Kids Motherhood

Why Do Kids’ Sports Get All the Blame?

Why Do Kids' Sports Get All the Blame? www.herviewfromhome.com
Written by Jenni Welsch

I get it. You don’t want to hear anything political right now. I am with you. But can we set aside party lines for a moment and discuss something? Why are kids’ sports, and in particular – participation trophies – being criticized and called out when people see someone doing or saying something they don’t like? 

You know what I am talking about, yes? I have seen numerous posts on social media in recent months from family, friends, random folks, and everywhere in between that follow this line of condemnation, where they take Behavior X or Speech X and start their response by saying, “This is what happens when everyone gets handed a participation trophy…” and they go from there.  

Now. A word about violence. In no way, shape, or form would I ever condone, support, or wish for violence. I am all for doing whatever we can to peacefully resist such behavior; so in the case of these “entitlement rants,” how in the world do participation trophies have anything to do with it? 

Call me naive if you want, because only one of my children has even participated in organized sports yet, but I think I understand just how well kids’ athletics can be not only overwhelming but also cutthroat when it comes to competition.

Thankfully my son is not at that level of intensity yet. What I see when he plays on a team (and yes, in some cases earns a little “medal” to wear around his neck) has nothing to do with entitlement. It has nothing to do with violence. And it certainly doesn’t seem like something that should be held against him as he grows. 

When my kid plays on a field of sport, at this blessedly innocent age and level, I see teamwork and everything that the concept embodies. I see his coaches teaching him rules and standards, and I see him working to understand and follow those. I see him challenging himself by going for the ball even after he’s been knocked down (literally or physically). And best of all, I see him cheering on the sidelines for his teammates when it is not his turn on the field. 

My kid is not learning to be entitled from youth sports. My kid is learning to believe in himself and how to work with others. That practice makes progress. How have those lessons found themselves the subject of countless Internet arguments and critical memes?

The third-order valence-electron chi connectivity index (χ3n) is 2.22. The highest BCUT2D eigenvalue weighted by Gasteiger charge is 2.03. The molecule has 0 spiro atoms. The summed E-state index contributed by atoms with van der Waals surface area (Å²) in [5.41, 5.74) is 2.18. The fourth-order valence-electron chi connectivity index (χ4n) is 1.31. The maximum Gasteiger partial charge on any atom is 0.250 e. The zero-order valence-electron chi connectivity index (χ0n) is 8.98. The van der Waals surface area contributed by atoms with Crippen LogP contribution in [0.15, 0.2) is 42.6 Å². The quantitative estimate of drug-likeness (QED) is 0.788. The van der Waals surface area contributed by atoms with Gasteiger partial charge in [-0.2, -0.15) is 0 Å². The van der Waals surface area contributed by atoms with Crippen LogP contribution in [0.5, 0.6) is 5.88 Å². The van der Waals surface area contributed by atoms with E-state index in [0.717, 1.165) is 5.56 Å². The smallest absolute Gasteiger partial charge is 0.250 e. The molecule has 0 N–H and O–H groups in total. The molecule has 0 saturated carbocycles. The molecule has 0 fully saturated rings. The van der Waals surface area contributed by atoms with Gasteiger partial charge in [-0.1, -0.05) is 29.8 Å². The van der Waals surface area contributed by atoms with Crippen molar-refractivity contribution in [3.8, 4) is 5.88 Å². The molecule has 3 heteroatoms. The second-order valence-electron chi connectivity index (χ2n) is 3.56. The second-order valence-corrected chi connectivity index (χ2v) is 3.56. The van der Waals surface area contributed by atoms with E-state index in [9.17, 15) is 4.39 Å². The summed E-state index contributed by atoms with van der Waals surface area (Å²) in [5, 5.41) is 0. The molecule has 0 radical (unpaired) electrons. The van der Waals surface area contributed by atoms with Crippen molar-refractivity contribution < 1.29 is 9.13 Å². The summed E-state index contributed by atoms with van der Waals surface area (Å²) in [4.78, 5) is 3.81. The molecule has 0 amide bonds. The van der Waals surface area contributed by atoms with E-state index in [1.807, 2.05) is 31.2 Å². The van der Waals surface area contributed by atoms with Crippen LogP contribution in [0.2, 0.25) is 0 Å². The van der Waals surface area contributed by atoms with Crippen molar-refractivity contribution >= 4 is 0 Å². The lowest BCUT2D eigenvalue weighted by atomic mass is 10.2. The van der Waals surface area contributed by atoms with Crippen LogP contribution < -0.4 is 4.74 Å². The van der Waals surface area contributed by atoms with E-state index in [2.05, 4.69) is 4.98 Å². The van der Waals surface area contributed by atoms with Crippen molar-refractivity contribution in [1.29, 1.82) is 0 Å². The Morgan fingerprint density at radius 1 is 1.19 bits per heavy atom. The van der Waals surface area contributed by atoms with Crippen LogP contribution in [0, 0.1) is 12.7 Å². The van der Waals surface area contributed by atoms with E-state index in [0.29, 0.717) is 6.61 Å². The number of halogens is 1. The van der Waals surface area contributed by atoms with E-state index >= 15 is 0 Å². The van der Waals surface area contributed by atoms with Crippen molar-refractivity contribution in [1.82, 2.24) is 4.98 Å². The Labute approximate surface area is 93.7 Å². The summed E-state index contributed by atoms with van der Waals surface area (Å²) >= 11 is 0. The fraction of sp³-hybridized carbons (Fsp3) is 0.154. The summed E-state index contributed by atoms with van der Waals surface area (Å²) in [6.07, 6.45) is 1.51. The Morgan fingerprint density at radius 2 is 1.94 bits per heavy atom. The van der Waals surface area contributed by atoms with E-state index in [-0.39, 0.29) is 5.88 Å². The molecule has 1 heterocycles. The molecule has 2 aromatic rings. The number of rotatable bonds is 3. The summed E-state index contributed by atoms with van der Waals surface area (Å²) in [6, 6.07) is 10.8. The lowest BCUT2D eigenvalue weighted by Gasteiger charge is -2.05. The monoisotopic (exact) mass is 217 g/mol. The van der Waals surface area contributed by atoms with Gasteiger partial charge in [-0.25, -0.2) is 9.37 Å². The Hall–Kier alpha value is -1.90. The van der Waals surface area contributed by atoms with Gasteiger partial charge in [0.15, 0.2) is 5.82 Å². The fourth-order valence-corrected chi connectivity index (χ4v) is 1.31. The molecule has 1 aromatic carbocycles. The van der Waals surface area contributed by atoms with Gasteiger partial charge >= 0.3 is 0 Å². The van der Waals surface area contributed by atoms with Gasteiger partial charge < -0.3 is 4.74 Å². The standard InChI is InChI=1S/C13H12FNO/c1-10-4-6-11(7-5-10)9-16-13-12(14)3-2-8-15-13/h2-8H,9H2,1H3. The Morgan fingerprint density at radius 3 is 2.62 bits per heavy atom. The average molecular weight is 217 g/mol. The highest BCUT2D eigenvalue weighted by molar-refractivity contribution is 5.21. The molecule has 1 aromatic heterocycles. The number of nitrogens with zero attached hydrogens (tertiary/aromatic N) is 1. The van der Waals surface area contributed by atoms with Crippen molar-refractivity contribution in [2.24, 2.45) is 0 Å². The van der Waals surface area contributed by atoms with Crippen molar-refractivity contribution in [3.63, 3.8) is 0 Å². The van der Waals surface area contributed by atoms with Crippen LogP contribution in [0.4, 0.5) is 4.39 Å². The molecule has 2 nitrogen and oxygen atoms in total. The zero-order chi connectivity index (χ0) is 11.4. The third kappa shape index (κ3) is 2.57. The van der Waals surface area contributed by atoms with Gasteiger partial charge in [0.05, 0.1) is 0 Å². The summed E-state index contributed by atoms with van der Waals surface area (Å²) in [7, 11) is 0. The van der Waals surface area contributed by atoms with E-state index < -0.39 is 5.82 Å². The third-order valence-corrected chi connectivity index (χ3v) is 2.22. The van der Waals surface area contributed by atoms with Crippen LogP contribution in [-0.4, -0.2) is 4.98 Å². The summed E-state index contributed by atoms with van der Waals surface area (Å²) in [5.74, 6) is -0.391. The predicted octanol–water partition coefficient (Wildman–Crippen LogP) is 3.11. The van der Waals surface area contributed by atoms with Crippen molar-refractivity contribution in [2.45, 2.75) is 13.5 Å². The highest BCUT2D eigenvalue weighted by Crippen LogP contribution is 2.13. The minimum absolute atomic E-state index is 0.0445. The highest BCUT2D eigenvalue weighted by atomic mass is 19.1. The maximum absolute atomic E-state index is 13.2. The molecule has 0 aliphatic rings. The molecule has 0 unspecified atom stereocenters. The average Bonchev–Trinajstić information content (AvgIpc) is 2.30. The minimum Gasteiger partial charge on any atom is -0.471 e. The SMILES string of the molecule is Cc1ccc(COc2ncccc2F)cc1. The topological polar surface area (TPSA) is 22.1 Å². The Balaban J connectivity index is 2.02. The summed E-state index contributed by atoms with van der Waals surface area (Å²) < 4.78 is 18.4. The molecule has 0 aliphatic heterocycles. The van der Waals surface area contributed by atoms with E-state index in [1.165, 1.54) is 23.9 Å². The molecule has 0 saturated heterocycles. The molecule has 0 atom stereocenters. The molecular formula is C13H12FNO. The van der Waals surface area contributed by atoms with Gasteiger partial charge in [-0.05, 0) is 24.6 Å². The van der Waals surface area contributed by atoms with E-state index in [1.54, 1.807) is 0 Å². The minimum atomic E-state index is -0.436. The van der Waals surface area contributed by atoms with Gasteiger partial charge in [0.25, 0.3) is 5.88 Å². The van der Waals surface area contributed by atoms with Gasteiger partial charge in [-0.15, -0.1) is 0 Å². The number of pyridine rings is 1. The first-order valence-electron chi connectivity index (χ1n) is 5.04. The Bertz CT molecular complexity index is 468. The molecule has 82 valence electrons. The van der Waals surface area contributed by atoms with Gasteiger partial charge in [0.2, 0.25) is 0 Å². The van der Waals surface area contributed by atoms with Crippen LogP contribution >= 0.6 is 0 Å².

Like I said, I get it. Many of us, on both sides of the aisle, find ourselves in frustrated places these days. I believe a lot of that frustration comes from fear, especially if we are parents to young Littles. But I have to say, I don’t think that by enrolling and encouraging our children to be part of team – to work with others who may be very, very different from ourselves – we are doing some great harm to the future of them or this country. I just don’t buy it. 

About the author

Jenni Welsch

A South Dakota girl at heart, Jenni has made a home in Hastings with her cool Nebraska guy and their four sweet babes. On top of being a stay at home mama, she is also a certified yoga teacher and part-time college writing instructor; writing on her blog keeps all of her roles and loves in life together.

Before Jenni’s oldest fell head over heels for Angry Birds, he once had a thing for dinosaurs. The Maiasaura is a dinosaur named for being a “good mother lizard” which is where she draws inspiration for her blog about mamahood, The Modern Maiasaura, in which some days are more good and others more lizard.

You can read more and follow along with all of Jenni’s latest kid antics, yoga adventures, and mama-isms at http://http://themodernmaiasaura.com/

7 Comments

  • I think the negative comments may come from people who’ve dealt with families who place to total importance on being the best and always winning. I agree sports are great for learning to work as a team, a sense of accomplishment, there are many great lessons. I think the entitlement is often taught by the parents, not the sport; extremes are not the norm.

    • That is a great point, Marisa. I agree, extremes are not the norm, which is why I wish people would lay off on poo-pooing participation trophies. If it really doesn’t matter who wins or loses (which is my opinion), why does it matter if everyone gets credit for participating? Plenty of people don’t even take the first step when it comes to being involved, but that is an entirely other conversation. 😉

  • I agree with you that sports are getting a bad rap lately, and I also think they teach such great qualities to our kids. I will absolutely be encouraging mine in whichever sports they want to do. We have to make everything into an argument these days, don’t we! 🙁

    • Amen to that! Less picking sides, more getting to know each other and listening to each other; that’s what I would like to see! 🙂

  • I think you are correct with the positive developmental aspects of children playing organized team sports, but miss the mark on what the general complaint is ref: ‘everyone gets a trophy’. As a parent/coach, my role is to challenge the children and help them discover how resilient they are within a safe and fun environment. At some point, there will be winners and losers; teaching the children to handle both outcomes is incredibly important. Some folks believe participation trophies delay this lesson indefinitely, weakening competitive nature and robbing the children of much needed resiliency. Put yourself in an employers